The Harley Sportster S has touched down and is available to test ride from the 15th Jan! Jeff was recently let loose on the beast in Sydney, check out his review... Photography: Incite Images Team

“The Sportster S is the next all-new motorcycle built on the Revolution Max platform and sets a new performance standard for the Sportster line,” said Jochen Zeitz, Chairman, President and CEO, Harley-Davidson. It sure as hell is, Jochen. It’s an absolute weapon!

Throttle only power wheelies are the new norm for Harley-Davidson motorcycles. Just think. This is a feet-forward cruiser, stock standard, and it power wheelies. Everyone can be Matt Mingay!

Throttle only power wheelies are the new norm for Harley-Davidson motorcycles. Just think. This is a feet-forward cruiser, stock standard, and it power wheelies. Everyone can be Matt Mingay! (excuse the video screenshot – Ed)

Just when my long sleeved shirts finally reach my wrists again after the Pan America stretched my arms an inch, I’m off to stretch them again on the Sportster S. I’m going to have to get a new leather jacket if I keep riding these Revolution Max powered H-Ds… I’ll be dragging my knuckles soon.

"Oh no I'm outta here Nigel Keough has just rocked up. Marcus you told me to do this burnout don't blame the crazy journalist!"

“I’m outta here, Nigel Keough has just rocked up. Damn you guys, you told me to do this burnout!”

It’s not like there is any chance at all of showing self control with these motors. Nobody can fight the urge to open up those throttle-bodies and feel the rush… Especially not a hyperactive and impulsive person. Not that I know any of those… What? Me? Seriously?



Arriving at White Bay Cruise Terminal on Sydney Harbour, where Harley had, as you do, set up a racetrack for us, I was so excited that the only thing I could do was grab my hot coffee off the barista and pour it all over myself. You had to be there. It was the only way I was going to snap out of the mania I was experiencing – delusions of rolling burnouts and wheelstands on an exclusive wharf overlooking Sydney CBD. Wake up!



There could not possibly be a cooler place or a more rad way to launch the new Sportster S. An urban outlook among industrial heartland, a fun road loop that suited the bike and our very own TT course! Harley promised big things from the Sportster S and we were going to find out, throttle pinned! Before, though, it was time to be serious and learn about the Sportster S with a tech presentation and even the opportunity to chat with the development team live from Milwaukee. We were very fortunate journo’s.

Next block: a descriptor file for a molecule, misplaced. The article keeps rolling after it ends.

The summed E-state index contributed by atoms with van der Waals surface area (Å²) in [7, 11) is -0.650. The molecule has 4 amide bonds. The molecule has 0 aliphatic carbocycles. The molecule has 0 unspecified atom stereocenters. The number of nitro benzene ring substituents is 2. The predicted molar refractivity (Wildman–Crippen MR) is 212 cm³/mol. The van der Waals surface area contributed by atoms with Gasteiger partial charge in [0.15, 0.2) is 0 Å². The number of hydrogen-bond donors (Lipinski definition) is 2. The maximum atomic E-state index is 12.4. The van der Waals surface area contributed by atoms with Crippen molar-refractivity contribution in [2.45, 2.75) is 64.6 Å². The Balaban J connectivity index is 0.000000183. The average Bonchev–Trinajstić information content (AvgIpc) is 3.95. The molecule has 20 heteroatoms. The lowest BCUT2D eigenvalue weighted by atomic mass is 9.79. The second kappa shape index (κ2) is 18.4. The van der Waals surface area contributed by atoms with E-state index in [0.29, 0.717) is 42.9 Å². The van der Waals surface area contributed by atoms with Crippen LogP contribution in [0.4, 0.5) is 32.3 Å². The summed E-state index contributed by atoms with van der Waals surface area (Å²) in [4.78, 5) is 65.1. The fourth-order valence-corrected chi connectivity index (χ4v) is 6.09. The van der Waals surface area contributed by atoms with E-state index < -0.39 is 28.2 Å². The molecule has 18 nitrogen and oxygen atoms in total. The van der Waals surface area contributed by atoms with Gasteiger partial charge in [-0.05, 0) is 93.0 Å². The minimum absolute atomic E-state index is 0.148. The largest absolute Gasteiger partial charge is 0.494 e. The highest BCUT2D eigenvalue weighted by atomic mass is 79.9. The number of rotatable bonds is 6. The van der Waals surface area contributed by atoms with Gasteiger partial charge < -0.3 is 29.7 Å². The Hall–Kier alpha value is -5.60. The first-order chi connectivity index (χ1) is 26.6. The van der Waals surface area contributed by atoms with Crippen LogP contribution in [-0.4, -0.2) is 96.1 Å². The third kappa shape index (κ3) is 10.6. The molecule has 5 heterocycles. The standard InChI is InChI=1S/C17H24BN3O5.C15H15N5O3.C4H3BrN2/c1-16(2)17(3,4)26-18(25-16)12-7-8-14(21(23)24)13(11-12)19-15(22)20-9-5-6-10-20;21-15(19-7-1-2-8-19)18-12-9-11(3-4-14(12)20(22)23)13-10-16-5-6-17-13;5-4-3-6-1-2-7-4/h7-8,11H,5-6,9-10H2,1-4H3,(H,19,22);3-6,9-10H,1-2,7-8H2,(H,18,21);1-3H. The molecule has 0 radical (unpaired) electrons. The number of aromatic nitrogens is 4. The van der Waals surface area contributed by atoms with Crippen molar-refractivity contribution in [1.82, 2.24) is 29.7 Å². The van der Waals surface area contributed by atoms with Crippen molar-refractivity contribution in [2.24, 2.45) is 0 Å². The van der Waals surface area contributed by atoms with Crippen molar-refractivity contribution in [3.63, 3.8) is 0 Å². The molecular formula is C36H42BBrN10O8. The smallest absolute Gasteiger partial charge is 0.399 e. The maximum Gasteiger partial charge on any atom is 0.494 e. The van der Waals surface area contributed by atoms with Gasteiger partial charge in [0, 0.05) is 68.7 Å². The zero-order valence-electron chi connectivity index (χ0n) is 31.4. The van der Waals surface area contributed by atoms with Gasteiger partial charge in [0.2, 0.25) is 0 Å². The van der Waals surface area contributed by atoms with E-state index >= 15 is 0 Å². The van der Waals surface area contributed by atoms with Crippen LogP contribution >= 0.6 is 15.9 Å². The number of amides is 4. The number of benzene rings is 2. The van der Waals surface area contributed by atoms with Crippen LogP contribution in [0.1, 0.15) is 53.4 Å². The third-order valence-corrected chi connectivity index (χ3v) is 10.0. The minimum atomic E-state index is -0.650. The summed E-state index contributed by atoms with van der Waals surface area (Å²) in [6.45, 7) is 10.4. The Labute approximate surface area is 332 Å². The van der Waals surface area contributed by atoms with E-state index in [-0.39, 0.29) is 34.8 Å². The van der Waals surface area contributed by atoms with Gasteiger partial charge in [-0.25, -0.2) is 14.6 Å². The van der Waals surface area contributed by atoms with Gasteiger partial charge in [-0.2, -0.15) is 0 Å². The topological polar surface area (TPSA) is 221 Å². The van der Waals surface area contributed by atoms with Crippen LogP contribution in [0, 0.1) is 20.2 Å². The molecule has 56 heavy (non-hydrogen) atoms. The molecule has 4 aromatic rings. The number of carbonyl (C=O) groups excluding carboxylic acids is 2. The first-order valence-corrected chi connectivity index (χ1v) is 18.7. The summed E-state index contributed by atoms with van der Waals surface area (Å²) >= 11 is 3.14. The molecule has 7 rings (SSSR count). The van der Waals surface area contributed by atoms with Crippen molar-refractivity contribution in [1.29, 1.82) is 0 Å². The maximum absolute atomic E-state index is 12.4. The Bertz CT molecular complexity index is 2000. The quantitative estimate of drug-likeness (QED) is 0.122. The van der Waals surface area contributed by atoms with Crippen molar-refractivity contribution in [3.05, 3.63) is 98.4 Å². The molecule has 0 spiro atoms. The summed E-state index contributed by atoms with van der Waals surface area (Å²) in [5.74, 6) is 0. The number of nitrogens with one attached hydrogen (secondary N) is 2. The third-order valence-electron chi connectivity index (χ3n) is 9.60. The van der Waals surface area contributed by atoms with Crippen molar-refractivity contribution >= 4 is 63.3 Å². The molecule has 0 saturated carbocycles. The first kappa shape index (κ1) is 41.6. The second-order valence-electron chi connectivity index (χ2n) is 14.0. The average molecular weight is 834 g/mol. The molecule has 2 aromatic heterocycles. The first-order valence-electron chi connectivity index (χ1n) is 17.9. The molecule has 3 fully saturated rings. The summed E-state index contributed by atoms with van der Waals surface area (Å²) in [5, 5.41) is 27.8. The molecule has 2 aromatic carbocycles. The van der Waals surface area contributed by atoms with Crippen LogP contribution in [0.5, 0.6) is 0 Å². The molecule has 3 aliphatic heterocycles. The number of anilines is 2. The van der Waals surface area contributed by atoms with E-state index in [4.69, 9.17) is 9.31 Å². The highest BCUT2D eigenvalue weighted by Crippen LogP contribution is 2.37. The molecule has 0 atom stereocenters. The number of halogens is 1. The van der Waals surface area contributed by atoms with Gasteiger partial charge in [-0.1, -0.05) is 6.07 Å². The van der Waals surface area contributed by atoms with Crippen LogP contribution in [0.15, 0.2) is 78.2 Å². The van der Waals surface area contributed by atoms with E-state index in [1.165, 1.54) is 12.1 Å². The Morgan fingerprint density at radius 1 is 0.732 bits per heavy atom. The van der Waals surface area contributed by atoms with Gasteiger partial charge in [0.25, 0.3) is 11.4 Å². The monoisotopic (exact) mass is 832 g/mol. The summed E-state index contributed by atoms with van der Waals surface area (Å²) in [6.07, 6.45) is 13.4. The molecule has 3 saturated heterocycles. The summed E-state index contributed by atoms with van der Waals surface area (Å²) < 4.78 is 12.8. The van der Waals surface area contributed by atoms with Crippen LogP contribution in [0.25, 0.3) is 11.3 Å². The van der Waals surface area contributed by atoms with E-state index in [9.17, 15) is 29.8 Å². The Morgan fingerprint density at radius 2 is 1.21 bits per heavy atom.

Why the banner? You go ride a Sportster S. You will need a big sign reminding you that you are on a Harley too. It's next level.

Why the banner? Go ride a Sportster S on January 15 or later. You too will need a big sign reminding you that you are on a Harley. It’s next level. Think of the sign as a giant pit board!

One question that was on my mind was whether the Sportster S or the Pan America came first? Which model was the Revolution Max powertrain initially designed for? Was the Sportser S always going to be a Sportster?


The Sporter S wasn’t always going to be a Sportster, however, after much discussion it was decided it would be the machine to continue the name…


The team in the USA all had a say, and the answers were really quite interesting. The bikes grew in concept together. The platform around the Revolution Max engine was a natural development that fell in place, the Sporter S wasn’t always going to be a Sportster, however, after much discussion it was decided it would be the machine to continue the name…

What better place to debut the Sportster S, a bike that bridges Sportster heritage with Sportster future, than a spin around the iconic Sydney Harbour Bridge.

What better place could there possibly be to debut the Sportster S, a bike that bridges Sportster heritage with Sportster future, than a spin around the iconic Sydney Harbour Bridge?

You can check out my Pan America Special review here. You’ll read and see what a huge impression the Revolution 1250 Max engine made on me. The Revolution Max 1250T has impressed me further still. The changes bring power from around 160hp to 120hp but torque is arm-pulling and 700rpm lower in the range.


Read our full Technical Rundown on the Harley-Davidson Sportster S here


It has smaller valves, different cams and cam timing, different ignition timing, smaller throttle-bodies and a bunch more you can read about in the tech breakout. In short, it is more responsive and punchy, suitable for road riding and acceleration. It tell you, it’s a stump puller!

The Revolution Max 1250T is a seriously kick-arse motor that pulls like crazy from 4000rpm. You need to hold on!

The Revolution Max 1250T is a seriously kick-arse motor that pulls like crazy from 4000rpm. You need to hold on!